To defend those beliefs, few dismiss the authority of science. They dismiss the authority of the scientific community. People don’t argue back by claiming divine authority anymore. They argue back by claiming to have the truer scientific authority. It can make matters incredibly confusing.”
Sure enough, in a follow-up interview in which a reporter asked Irving if he’d seen photographs of the Earth from space, he replied, “I’ve seen a lot of things that my educational system said was real, but turned out to be completely fake.”
That kind of conspiratorial mistrust of established dogma was mirrored in a Paste magazine interview last year with John Davis, President of the American Flat Earth Society. When asked why he believed the world to be flat, Davis instead explained how he’d arrived at that belief:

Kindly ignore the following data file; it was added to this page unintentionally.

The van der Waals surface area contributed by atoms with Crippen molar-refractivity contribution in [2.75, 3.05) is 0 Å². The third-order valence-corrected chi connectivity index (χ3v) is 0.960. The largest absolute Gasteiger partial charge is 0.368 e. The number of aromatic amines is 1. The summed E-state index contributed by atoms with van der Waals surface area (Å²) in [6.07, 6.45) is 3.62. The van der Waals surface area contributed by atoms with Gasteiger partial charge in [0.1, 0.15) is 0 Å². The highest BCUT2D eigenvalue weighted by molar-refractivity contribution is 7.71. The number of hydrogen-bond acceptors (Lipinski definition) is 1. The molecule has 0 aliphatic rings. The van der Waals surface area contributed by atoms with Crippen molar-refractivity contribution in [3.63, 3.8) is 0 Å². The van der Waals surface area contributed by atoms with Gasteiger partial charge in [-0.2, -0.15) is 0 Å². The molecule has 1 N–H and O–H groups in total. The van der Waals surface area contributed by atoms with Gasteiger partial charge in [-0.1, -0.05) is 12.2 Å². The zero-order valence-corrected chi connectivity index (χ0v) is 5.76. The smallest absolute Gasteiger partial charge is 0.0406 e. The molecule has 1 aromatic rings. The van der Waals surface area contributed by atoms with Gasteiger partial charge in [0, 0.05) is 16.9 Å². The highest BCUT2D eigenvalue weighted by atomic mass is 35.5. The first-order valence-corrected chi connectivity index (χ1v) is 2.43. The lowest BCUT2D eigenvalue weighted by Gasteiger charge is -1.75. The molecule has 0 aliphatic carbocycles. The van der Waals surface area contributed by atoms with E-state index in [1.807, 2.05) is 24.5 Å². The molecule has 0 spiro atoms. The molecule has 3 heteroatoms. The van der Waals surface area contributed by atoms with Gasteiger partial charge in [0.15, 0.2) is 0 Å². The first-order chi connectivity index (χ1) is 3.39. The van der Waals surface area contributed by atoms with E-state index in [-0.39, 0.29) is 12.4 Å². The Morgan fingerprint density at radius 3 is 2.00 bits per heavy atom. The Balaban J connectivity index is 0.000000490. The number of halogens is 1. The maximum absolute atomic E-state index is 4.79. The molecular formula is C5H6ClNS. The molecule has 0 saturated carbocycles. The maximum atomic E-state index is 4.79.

“One day while walking in the woods as a young man I had a notable experience that lead me to question everything I’ve taken for granted as true over the years; all those things we simply accept without properly examining their logical and rational basis and foundations. One could say like many today that up to this point I was standing on the shoulders of giants, but I had a deaf ear to both what they had to say about the matter as well as what assumptions they had to take to lead them to their position. This led me to a lengthy study into various ways we view the world, both orthodox and unorthodox, and their rational consequences and foundations. During this period of study and examination I came to some literature from the Flat Earth Society.
Something about it just resonated with me—not only on a personal level, but also on a strictly logical level.